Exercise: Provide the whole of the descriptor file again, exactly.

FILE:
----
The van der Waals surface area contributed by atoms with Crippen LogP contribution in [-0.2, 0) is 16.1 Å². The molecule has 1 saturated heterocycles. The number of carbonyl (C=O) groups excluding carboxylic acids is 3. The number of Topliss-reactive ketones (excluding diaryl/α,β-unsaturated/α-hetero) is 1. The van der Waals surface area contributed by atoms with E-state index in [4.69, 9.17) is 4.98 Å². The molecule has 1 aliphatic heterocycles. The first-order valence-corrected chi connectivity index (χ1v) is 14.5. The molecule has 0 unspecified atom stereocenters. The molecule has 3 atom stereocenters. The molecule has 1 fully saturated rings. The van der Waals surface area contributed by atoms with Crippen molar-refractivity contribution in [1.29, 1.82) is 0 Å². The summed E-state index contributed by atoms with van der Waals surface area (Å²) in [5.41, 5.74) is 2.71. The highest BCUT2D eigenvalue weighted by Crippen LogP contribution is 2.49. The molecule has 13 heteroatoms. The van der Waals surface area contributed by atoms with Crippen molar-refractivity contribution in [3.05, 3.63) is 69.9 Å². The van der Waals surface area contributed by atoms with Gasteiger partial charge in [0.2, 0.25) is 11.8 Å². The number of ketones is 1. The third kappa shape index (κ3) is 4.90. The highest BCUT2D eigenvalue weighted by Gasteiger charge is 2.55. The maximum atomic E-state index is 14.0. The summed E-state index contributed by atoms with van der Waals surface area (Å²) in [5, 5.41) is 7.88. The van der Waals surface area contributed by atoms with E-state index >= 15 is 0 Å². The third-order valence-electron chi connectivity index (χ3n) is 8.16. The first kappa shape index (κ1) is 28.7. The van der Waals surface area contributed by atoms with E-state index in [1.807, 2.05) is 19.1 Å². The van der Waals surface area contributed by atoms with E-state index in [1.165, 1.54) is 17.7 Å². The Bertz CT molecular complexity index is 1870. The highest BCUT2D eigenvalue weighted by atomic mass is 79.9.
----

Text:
The van der Waals surface area contributed by atoms with Crippen LogP contribution in [-0.2, 0) is 16.1 Å². The molecule has 1 saturated heterocycles. The number of carbonyl (C=O) groups excluding carboxylic acids is 3. The number of Topliss-reactive ketones (excluding diaryl/α,β-unsaturated/α-hetero) is 1. The van der Waals surface area contributed by atoms with E-state index in [4.69, 9.17) is 4.98 Å². The molecule has 1 aliphatic heterocycles. The first-order valence-corrected chi connectivity index (χ1v) is 14.5. The molecule has 0 unspecified atom stereocenters. The molecule has 3 atom stereocenters. The molecule has 1 fully saturated rings. The van der Waals surface area contributed by atoms with Crippen molar-refractivity contribution in [1.29, 1.82) is 0 Å². The summed E-state index contributed by atoms with van der Waals surface area (Å²) in [5.41, 5.74) is 2.71. The highest BCUT2D eigenvalue weighted by Crippen LogP contribution is 2.49. The molecule has 13 heteroatoms. The van der Waals surface area contributed by atoms with Crippen molar-refractivity contribution in [3.05, 3.63) is 69.9 Å². The van der Waals surface area contributed by atoms with Gasteiger partial charge in [0.2, 0.25) is 11.8 Å². The number of ketones is 1. The third kappa shape index (κ3) is 4.90. The highest BCUT2D eigenvalue weighted by Gasteiger charge is 2.55. The maximum atomic E-state index is 14.0. The summed E-state index contributed by atoms with van der Waals surface area (Å²) in [5, 5.41) is 7.88. The van der Waals surface area contributed by atoms with E-state index >= 15 is 0 Å². The third-order valence-electron chi connectivity index (χ3n) is 8.16. The first kappa shape index (κ1) is 28.7. The van der Waals surface area contributed by atoms with E-state index in [1.807, 2.05) is 19.1 Å². The van der Waals surface area contributed by atoms with E-state index in [1.165, 1.54) is 17.7 Å². The Bertz CT molecular complexity index is 1870. The highest BCUT2D eigenvalue weighted by atomic mass is 79.9.